Changes in methane oxidation ability and methanotrophic community composition across different climatic zones
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Microbial oxidation by bacteria with the potential to oxidize C1 compounds (methanotrophs) is the only biological sink for atmospheric methane (CH4). Aerobic methanotrophs are particularly active in forest soils, but the role of aerobic methanotrophs in native forest soils in China remains poorly understood. The pmoA gene, encoding the key enzyme methane monooxygenase (particulate MMO), is widely used to identify methanotrophic communities.
Materials and methods
We collected soils from different vegetation types in one subtropical and one temperate forest in China. Potential CH4 oxidation rates and methanotroph communities were assessed via laboratory incubation and pmoA-based phylogenetic analysis, respectively.
Results and discussion
Across all sampling sites, we observed distinct variations in methanotroph community composition and CH4 oxidation rates. In all soils, CH4 oxidation rates increased with increasing CH4 concentration. Elevated temperature resulted in an increase in the CH4 oxidation rates in coniferous forests, while a decrease in deciduous forests. Restriction fragment length polymorphism analyses indicated that methantrophic community varied in different vegetation types. The methanotroph communities were dominated by type II methanotrophs (including soil cluster alpha (SCα), Methylocystis, and USCα) and type I methanotrophs (including USCγ and Methylobacter) in deciduous and coniferous forests, respectively.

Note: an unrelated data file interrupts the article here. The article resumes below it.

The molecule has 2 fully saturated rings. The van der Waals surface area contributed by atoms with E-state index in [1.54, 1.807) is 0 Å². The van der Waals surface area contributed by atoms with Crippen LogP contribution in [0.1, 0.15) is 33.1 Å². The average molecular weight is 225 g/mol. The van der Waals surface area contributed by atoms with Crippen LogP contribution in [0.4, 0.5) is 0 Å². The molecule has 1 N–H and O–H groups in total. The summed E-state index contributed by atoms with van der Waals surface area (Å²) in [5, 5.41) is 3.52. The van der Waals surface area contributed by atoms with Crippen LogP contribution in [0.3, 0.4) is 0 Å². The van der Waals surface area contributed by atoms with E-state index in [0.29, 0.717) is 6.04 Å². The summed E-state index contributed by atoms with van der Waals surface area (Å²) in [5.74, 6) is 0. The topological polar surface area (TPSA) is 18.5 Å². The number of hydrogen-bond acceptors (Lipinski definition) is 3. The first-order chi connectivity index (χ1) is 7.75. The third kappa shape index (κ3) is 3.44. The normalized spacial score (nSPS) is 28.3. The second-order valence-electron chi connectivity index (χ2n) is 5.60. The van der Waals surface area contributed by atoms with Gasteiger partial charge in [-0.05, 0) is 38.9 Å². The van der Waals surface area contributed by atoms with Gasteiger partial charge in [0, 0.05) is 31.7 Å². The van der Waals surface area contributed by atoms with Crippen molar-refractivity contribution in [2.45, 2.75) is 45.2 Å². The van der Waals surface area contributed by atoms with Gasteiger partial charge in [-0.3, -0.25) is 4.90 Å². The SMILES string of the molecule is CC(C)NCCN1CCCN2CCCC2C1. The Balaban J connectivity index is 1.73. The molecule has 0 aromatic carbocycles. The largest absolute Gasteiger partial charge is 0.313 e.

It is suggested that intrinsic differences in CH4 oxidation rate responses to temperature between coniferous and deciduous soils are likely due to different methanotroph community structures. Taken together, the direction of CH4 feedback responses to disturbance was site specific.
KeywordsAerobic methane-oxidizing bacteria Methanotroph composition Subtropical forest Temperate forest
The authors give special thanks to Mr. Gang Yang, YiXin He, Wei Xue, Zhijun Qiu, Dan Zhu, Wenqiang Hu, ZhenZhi Bai, and Ms. JunJun Zhang for their help in sample collection and to Ms. Dan Xue, QiuPing Zhong, XinYa Huang, Wei Li, and LiFan Xiao for some soil chemical characteristics tests.
This work was supported by the National Key R&D Program of China (Grant No. 2016YFC0501804), the 1000 Talents Program of Sichuan Province of China, and the Youth Science and Technological Innovation Team Program, Sichuan Province (Grant No. 2015TD0026).
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